A communication standard for communication between the secondary devices of a substation has been introduced as part of the IEC 61850 standard entitled “Communication Networks and Systems In Substations”. For non-time critical messages, IEC 61850-8-1 specifies the Manufacturing Message Specification (MMS, ISO/IEC 9506) protocol based on a reduced Open Systems Interconnection (OSI) protocol stack with the Transmission Control Protocol (TCP) and Internet Protocol (IP) in the transport and network layer, respectively, and Ethernet as physical media. For time-critical event-based messages, IEC 61850-8-1 specifies the Generic Object Oriented Substation Events (GOOSE) directly on the Ethernet link layer of the communication stack. For very fast periodically changing signals at the process level such as measured analog voltages or currents, IEC 61850-9-2 specifies the Sampled Value (SV) service, which, like GOOSE, builds directly on the Ethernet link layer. Hence, the standard defines a format to publish, as multicast messages on an industrial Ethernet, event-based messages and digitized measurement data from current or voltage sensors on the process level.

With the introduction of IEC 61850, precise time synchronization over Ethernet-based networks for secondary devices in process control or substation automation systems has become a concern. As a replacement of the classical Pulse-Per-Second (PPS) signal, IEC 61850 recommends the use of the IEEE 1588 standard to achieve the degree of time synchronization required for critical data such as SV or trip signals. The IEEE 1588 standard can run in two modes. In a one-step-clock mode, a master clock sends a synchronization message and at the same time timestamps the message and inserts the timestamp in the content of the same message. In a two-step-clock mode, the timestamp is not carried directly in the synchronization message but in a follow-up message.

A further prominent aspect in substation automation is the increased importance placed on cyber-security. While the protocols defined by IEC 61850, such as 8-1 and 9-2, are covered by IEC 62351-6 to define the required security mechanisms, IEEE 1588 remains unprotected. One of the problems in securing IEEE 1588 is the inability to secure the protocol when using a one-step-clock approach. A two-step-clock is trivial to secure, whether with a symmetric or asymmetric scheme, since the synchronization message is a non-sensitive message that is never modified at all. On the other hand, a secured one-step clock approach requires securing the synchronization message on the fly (while being forwarded), and thus is almost impossible (for an asymmetric scheme) or impossible (for a symmetric scheme or for a 1 Gbit/sec network) to implement.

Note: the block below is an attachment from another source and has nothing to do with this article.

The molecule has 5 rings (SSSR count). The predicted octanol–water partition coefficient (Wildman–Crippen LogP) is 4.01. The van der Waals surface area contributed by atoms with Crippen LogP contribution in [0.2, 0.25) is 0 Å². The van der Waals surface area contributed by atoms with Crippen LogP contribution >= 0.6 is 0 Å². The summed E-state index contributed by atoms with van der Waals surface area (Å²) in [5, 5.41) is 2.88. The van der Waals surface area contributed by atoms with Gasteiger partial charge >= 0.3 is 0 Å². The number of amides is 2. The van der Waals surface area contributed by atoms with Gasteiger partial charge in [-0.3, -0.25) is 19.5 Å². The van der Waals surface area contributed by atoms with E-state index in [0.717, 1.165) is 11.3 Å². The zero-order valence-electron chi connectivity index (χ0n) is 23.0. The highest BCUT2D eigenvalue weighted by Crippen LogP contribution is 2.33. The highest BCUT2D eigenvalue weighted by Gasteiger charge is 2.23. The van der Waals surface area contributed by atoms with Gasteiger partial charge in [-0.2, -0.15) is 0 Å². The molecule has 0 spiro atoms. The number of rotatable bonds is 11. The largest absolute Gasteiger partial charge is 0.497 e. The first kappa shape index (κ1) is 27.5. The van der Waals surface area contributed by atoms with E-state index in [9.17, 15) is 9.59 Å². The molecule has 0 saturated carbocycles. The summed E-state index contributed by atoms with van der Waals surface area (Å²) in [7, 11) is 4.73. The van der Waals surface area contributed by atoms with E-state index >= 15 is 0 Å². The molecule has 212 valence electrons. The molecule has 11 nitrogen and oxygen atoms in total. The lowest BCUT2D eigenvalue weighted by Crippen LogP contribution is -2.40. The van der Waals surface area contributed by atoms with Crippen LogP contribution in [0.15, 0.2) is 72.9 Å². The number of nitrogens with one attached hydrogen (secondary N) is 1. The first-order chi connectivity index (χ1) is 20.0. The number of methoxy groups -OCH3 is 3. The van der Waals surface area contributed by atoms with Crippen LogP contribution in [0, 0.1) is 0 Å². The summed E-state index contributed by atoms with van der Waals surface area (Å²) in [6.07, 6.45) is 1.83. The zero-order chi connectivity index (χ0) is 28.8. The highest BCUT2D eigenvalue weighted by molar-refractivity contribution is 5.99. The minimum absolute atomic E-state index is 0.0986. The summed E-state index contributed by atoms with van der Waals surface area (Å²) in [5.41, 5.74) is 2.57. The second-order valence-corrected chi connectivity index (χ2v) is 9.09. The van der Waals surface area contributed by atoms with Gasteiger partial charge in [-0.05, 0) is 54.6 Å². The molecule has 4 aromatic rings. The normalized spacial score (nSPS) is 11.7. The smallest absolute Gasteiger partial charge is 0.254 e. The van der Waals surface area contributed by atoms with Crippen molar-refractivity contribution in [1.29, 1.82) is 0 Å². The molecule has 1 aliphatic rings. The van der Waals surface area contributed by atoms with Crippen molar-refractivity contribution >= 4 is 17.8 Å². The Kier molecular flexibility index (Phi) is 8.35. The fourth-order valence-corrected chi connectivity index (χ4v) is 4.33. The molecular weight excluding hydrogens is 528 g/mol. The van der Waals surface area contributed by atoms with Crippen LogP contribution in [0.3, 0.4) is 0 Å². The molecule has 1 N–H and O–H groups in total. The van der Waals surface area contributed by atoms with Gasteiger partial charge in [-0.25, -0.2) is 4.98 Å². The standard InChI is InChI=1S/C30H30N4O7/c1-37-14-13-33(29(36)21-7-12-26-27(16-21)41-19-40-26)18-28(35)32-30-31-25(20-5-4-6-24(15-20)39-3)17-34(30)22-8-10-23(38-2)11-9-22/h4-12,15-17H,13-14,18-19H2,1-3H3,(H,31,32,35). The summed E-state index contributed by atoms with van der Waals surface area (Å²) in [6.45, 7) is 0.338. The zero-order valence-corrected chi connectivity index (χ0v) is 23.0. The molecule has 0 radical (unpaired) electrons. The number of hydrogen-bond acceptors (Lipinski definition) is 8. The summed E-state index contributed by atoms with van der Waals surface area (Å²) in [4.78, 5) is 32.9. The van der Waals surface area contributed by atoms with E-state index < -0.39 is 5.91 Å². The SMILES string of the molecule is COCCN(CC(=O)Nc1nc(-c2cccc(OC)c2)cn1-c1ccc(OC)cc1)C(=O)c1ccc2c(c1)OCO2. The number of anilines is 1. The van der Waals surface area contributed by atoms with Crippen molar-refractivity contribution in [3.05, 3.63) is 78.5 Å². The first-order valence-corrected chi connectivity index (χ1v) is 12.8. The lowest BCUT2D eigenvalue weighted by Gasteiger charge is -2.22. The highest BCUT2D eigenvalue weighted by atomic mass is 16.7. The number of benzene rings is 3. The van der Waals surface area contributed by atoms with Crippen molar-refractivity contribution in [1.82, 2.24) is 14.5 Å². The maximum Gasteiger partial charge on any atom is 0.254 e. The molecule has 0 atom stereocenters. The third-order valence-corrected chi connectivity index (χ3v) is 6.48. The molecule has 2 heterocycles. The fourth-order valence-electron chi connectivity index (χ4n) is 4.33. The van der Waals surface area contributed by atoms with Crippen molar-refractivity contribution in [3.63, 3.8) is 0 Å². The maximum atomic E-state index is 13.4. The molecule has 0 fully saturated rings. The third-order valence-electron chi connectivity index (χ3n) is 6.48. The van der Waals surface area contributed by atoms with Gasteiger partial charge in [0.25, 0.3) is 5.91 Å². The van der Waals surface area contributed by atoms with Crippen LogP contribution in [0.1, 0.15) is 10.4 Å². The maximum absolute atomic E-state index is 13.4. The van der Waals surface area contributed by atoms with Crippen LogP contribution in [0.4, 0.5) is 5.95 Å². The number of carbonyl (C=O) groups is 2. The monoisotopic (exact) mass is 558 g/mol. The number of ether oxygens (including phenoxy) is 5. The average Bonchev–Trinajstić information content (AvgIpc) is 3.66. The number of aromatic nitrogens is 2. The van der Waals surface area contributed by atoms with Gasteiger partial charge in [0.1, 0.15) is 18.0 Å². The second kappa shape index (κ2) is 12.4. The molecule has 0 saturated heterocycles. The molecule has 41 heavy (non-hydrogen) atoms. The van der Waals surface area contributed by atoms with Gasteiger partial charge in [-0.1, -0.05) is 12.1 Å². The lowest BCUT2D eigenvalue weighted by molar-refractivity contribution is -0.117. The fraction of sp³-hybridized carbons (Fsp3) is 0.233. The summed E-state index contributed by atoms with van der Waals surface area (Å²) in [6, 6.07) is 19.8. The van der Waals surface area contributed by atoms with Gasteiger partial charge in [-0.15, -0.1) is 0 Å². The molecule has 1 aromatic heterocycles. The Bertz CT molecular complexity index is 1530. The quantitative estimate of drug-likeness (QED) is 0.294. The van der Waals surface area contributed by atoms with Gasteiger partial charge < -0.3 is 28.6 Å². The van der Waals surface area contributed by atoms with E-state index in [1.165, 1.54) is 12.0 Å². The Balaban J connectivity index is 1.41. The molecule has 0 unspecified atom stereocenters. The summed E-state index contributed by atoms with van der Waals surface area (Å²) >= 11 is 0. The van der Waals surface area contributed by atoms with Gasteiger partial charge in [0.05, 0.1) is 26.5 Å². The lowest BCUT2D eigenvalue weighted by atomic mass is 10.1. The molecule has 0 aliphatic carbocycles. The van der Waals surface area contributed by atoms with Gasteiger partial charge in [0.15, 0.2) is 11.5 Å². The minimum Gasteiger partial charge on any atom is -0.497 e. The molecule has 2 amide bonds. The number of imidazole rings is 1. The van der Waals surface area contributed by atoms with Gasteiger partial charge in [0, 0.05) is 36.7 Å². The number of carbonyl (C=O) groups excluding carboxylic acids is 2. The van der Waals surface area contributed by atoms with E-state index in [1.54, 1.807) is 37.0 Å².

EP 2148473 relates to mission-critical or highly-available applications based on a ring-type communication network with a plurality of switching nodes and operating with full duplex links. A sender node that is connected over a respective first and second port to the communication network transmits pairs of redundant frames. For each frame to be sent on the ring network, a source and a duplicate frame are transmitted in opposite directions, where both frames are relayed by the other nodes of the ring network until they eventually return back to the originating sender node. As a consequence, network load is roughly doubled with respect to a conventional ring network, but the destination node will receive the data after a maximum transmission delay that equals the longest possible path of the ring. In the fault-free state, the destination node thus receives two redundant frames with the same contents. The redundant frames can be identified according to a Parallel Redundancy Protocol (PRP). Therefore, only the earlier or first frame of the two frames is forwarded to the upper layer protocols and the later or second frame is discarded. As the synchronization message and the follow-up message of a two-step-clock approach may take different paths or directions in HSR, use of a one-step-clock is preferred.